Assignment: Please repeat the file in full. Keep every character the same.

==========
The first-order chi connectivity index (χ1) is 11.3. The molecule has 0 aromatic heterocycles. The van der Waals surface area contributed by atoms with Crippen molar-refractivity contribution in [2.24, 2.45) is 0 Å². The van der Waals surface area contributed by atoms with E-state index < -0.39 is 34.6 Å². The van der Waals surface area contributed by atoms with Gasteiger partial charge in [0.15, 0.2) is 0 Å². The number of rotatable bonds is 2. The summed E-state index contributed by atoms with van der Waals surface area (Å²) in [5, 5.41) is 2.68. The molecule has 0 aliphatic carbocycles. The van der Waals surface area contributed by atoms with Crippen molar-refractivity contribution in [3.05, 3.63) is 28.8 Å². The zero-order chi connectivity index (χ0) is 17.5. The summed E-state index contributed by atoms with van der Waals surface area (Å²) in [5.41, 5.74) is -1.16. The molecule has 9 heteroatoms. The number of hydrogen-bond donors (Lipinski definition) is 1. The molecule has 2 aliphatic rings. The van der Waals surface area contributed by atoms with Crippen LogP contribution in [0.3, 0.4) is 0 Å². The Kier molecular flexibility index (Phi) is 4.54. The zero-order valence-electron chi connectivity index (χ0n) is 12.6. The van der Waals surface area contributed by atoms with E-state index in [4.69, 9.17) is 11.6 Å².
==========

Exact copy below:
The first-order chi connectivity index (χ1) is 11.3. The molecule has 0 aromatic heterocycles. The van der Waals surface area contributed by atoms with Crippen molar-refractivity contribution in [2.24, 2.45) is 0 Å². The van der Waals surface area contributed by atoms with E-state index < -0.39 is 34.6 Å². The van der Waals surface area contributed by atoms with Gasteiger partial charge in [0.15, 0.2) is 0 Å². The number of rotatable bonds is 2. The summed E-state index contributed by atoms with van der Waals surface area (Å²) in [5, 5.41) is 2.68. The molecule has 0 aliphatic carbocycles. The van der Waals surface area contributed by atoms with Crippen molar-refractivity contribution in [3.05, 3.63) is 28.8 Å². The zero-order chi connectivity index (χ0) is 17.5. The summed E-state index contributed by atoms with van der Waals surface area (Å²) in [5.41, 5.74) is -1.16. The molecule has 9 heteroatoms. The number of hydrogen-bond donors (Lipinski definition) is 1. The molecule has 2 aliphatic rings. The van der Waals surface area contributed by atoms with Crippen LogP contribution in [0.3, 0.4) is 0 Å². The Kier molecular flexibility index (Phi) is 4.54. The zero-order valence-electron chi connectivity index (χ0n) is 12.6. The van der Waals surface area contributed by atoms with E-state index in [4.69, 9.17) is 11.6 Å².